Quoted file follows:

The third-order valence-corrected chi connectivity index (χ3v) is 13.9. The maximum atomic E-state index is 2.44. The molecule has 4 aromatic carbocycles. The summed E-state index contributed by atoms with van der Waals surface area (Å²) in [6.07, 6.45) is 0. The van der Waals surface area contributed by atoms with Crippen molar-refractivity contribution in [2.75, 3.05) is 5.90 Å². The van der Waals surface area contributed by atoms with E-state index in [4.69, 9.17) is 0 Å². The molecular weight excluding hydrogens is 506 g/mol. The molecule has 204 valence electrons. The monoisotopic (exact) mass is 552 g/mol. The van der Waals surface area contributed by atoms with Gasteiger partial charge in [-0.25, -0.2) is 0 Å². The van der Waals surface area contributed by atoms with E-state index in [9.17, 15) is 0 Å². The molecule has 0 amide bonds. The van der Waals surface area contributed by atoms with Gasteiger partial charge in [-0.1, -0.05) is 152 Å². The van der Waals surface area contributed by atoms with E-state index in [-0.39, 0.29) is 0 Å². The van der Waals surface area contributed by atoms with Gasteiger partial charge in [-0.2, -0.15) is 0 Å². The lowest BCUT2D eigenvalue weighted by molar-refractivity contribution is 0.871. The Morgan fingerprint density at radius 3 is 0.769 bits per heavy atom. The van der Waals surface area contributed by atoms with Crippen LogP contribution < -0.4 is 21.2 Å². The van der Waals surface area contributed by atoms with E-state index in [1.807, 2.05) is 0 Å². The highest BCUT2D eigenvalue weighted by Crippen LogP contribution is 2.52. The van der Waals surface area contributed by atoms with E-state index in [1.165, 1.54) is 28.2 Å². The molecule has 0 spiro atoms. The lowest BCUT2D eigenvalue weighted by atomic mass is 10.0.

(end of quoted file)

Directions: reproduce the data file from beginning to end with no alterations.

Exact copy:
The third-order valence-corrected chi connectivity index (χ3v) is 13.9. The maximum atomic E-state index is 2.44. The molecule has 4 aromatic carbocycles. The summed E-state index contributed by atoms with van der Waals surface area (Å²) in [6.07, 6.45) is 0. The van der Waals surface area contributed by atoms with Crippen molar-refractivity contribution in [2.75, 3.05) is 5.90 Å². The van der Waals surface area contributed by atoms with E-state index in [4.69, 9.17) is 0 Å². The molecular weight excluding hydrogens is 506 g/mol. The molecule has 204 valence electrons. The monoisotopic (exact) mass is 552 g/mol. The van der Waals surface area contributed by atoms with Gasteiger partial charge in [-0.25, -0.2) is 0 Å². The van der Waals surface area contributed by atoms with E-state index in [9.17, 15) is 0 Å². The molecule has 0 amide bonds. The van der Waals surface area contributed by atoms with Gasteiger partial charge in [-0.1, -0.05) is 152 Å². The van der Waals surface area contributed by atoms with E-state index in [-0.39, 0.29) is 0 Å². The van der Waals surface area contributed by atoms with Gasteiger partial charge in [-0.2, -0.15) is 0 Å². The lowest BCUT2D eigenvalue weighted by molar-refractivity contribution is 0.871. The Morgan fingerprint density at radius 3 is 0.769 bits per heavy atom. The van der Waals surface area contributed by atoms with Crippen LogP contribution < -0.4 is 21.2 Å². The van der Waals surface area contributed by atoms with E-state index in [1.807, 2.05) is 0 Å². The highest BCUT2D eigenvalue weighted by Crippen LogP contribution is 2.52. The van der Waals surface area contributed by atoms with E-state index in [1.165, 1.54) is 28.2 Å². The molecule has 0 spiro atoms. The lowest BCUT2D eigenvalue weighted by atomic mass is 10.0.